What does Michael Greif Have to do to Win a Tony?


This was a question that was recently posed to me during a coffee chat with a theatre friend. To be quite honest, I didn't have an answer. Reason being, it makes no logical sense to me. At this point, I have to believe that there is some sort of dark conspiracy to prevent this man from ever winning a Tony Award. 

Becuase if you look at his resume, it bewilders me how he doesn't have multiple spinning medals already. 

He's directed seven Broadway musicals. Four have been nominated for Best Musical and two have won. Three are considered among the best productions of their respective decades( RENT, Next to Normal, Dear Evan Hansen), two are considered their most underrated(Grey Gardens, If/Then), and one would have been possibly the Tony favorite if it had opened a year later(War Paint). He's been nominated for a Tony four times and lost four times. But why? How? Let's take a look at each of his nominations to try and find an explanation. 

RENT - 1996

Lost to: George C. Wolfe – Bring in 'Da Noise, Bring in 'Da Funk

This is the first one that doesn't make much sense to me. RENT was a cultural icon and arguably the first industry shifting show since Hair. Yet on Tony night, the show only won four out of its ten nominations(Injustice #1) and Greif walked away empty handed(Injustice #2). 

The award instead went to George C. Wolfe for the tap dance musical, Bring in 'Da Noise, Bring in 'Da Funk'. While the show was excellent, the true mastermind of the piece was choreographer Savion Glover, who rightfully won for his work. This is where Greif should have won his first Tony. 

Grey Gardens - 2007

Lost to: Michael Mayer for Spring Awakening

While I do believe that Grey Gardens is an underrated piece, Spring Awakening was definitely the better production. Mayer's creative, simplistic and evocative staging was one of those "once-a-generation" types of work. 

Mayer rightfully won the award and in fact, I probably would rank Greif third that year behind John Doyle's work on Company.

Next to Normal - 2009

Lost to: Stephen Daldry for Billy Elliot the Musical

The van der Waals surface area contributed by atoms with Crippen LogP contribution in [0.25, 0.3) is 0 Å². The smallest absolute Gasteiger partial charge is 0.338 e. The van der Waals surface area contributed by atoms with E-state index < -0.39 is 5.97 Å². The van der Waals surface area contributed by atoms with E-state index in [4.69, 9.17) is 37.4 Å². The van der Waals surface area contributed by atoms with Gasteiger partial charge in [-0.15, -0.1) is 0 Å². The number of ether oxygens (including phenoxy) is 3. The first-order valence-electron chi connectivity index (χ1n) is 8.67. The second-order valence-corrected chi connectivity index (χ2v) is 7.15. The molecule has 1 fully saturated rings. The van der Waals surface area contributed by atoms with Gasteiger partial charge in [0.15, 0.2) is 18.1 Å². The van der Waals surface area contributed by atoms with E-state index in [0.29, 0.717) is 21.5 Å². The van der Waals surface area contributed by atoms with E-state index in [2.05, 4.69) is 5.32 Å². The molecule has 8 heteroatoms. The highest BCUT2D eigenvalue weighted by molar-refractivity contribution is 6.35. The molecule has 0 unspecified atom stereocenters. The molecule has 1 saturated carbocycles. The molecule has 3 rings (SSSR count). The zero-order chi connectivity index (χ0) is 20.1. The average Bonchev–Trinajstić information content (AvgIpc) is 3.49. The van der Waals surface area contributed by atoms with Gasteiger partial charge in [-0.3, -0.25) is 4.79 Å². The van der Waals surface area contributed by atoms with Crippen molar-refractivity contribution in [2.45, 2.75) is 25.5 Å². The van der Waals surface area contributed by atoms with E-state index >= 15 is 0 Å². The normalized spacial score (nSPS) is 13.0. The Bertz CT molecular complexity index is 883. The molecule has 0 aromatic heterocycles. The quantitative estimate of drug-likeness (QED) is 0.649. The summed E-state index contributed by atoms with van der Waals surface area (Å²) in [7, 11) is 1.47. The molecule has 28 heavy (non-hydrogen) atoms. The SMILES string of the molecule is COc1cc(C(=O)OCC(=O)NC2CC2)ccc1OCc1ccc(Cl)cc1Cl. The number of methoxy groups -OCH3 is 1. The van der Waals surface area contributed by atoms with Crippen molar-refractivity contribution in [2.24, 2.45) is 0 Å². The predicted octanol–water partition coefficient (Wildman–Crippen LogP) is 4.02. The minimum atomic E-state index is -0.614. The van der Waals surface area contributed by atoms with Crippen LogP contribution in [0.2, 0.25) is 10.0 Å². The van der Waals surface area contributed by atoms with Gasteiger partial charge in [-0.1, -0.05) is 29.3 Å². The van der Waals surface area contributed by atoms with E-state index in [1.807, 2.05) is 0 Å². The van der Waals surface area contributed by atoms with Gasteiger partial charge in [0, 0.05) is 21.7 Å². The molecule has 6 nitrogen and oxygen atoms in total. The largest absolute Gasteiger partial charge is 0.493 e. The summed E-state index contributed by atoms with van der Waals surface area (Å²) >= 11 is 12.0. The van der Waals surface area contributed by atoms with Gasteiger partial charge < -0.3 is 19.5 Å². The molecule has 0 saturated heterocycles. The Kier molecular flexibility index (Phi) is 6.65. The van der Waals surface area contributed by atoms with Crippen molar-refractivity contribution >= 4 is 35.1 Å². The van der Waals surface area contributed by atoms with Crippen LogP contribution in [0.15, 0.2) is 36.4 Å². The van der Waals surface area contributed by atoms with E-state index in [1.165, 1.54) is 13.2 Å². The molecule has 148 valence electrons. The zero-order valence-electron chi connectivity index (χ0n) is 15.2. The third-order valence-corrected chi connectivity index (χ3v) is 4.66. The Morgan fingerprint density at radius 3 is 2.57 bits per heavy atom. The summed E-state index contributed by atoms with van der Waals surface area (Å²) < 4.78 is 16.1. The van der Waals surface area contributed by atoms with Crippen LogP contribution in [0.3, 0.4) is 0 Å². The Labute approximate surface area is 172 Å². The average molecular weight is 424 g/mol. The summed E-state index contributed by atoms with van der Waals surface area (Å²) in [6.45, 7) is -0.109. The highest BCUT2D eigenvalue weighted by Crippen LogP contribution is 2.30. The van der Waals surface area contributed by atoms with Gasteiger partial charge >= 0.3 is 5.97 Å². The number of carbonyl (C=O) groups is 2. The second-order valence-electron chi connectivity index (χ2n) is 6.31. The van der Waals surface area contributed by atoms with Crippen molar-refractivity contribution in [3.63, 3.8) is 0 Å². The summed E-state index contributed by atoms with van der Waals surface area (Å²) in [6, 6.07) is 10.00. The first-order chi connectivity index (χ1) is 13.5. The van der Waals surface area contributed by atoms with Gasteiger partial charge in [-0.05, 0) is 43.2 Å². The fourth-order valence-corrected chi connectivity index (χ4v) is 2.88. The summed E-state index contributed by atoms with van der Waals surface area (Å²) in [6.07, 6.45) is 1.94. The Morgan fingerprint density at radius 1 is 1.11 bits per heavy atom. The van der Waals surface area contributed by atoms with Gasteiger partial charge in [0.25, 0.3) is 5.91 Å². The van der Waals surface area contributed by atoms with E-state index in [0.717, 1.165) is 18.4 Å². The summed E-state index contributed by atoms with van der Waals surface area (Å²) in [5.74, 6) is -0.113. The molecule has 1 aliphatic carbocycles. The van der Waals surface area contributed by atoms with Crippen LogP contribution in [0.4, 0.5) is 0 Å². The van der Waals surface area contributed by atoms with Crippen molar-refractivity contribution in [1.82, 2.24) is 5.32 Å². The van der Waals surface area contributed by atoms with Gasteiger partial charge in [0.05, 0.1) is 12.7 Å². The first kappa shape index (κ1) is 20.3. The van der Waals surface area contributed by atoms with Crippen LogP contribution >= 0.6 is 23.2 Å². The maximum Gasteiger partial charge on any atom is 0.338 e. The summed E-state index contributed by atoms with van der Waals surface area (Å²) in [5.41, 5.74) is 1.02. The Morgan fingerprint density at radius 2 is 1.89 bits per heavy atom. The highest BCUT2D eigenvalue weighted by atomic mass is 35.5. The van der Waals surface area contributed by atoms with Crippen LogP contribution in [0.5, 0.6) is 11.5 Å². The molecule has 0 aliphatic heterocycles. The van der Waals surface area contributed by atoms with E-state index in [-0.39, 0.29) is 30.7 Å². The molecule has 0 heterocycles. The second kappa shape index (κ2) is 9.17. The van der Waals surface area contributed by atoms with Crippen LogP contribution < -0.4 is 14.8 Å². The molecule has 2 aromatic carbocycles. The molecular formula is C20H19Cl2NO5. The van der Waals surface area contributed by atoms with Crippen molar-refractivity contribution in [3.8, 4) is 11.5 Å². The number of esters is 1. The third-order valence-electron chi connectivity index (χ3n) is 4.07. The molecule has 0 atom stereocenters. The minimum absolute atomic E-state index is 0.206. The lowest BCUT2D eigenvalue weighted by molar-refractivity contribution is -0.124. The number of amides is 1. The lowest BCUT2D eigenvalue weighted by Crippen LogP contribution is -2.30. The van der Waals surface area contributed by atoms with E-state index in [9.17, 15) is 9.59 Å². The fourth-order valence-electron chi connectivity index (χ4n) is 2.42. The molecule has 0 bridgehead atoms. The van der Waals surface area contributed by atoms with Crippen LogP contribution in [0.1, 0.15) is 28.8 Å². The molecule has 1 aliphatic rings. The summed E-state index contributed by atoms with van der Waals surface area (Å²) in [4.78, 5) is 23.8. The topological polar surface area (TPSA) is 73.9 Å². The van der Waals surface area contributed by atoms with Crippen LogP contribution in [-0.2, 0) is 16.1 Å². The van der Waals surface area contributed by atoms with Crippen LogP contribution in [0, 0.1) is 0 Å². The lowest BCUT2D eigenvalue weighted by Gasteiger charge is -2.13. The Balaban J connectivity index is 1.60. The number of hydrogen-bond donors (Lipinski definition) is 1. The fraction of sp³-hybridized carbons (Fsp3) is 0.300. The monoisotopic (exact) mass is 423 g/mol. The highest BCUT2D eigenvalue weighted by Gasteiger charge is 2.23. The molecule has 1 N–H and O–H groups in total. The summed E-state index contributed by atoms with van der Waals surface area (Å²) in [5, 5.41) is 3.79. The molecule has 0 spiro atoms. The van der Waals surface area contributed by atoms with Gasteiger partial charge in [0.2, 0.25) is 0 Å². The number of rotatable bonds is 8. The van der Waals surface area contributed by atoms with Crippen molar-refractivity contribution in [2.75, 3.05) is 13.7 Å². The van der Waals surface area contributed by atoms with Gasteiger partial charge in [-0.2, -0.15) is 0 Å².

I do love me some Billy Elliot but when compared to the emotional powerhouse that is Next to Normal, there isn't much of a contest. Someone had to be the guiding hand in Alice Ripley's breathtaking performance and that was Mr. Greif. Here is where he should have won his second Tony. 

Dear Evan Hansen - 2017 

Lost to: Christopher Ashley for Come From Away

At this past year's ceremony, I felt this would be the long-awaited coronation for Mr. Greif. Just like Martin Scorsese, Randy Newman and Susan Lucci, after multiple nominations, this would be his year. But alas, Christopher Ashley had to go ahead and spoil everything. 

While this will never ben confirmed, I fully believe that this past year's vote totals much have been the closest in history. While Dear Even Hansen won most of them, I am certain that Come From Away and Natasha, Pierre & The Great Comet of 1812 were all in the mix. While I loved Come From Away there were a bunch of other elements that should have been awarded before Mr. Ashley(cough Irene Sankoff and David Hein for Best Book cough cough). I do believe that of all the creative elements of the show, Mr. Greif was the easiest shoo-in for an award. Needless to say, I was very wrong. 

In closing, the fact that Mr. Greif doesn't have a Tony, or even a Drama Desk, at this point in his career remains a mystery to me. What does this man have to do? Direct the best production of its generation? Because he's already done that at least twice. 

Photo: Joseph Marzullo/WENN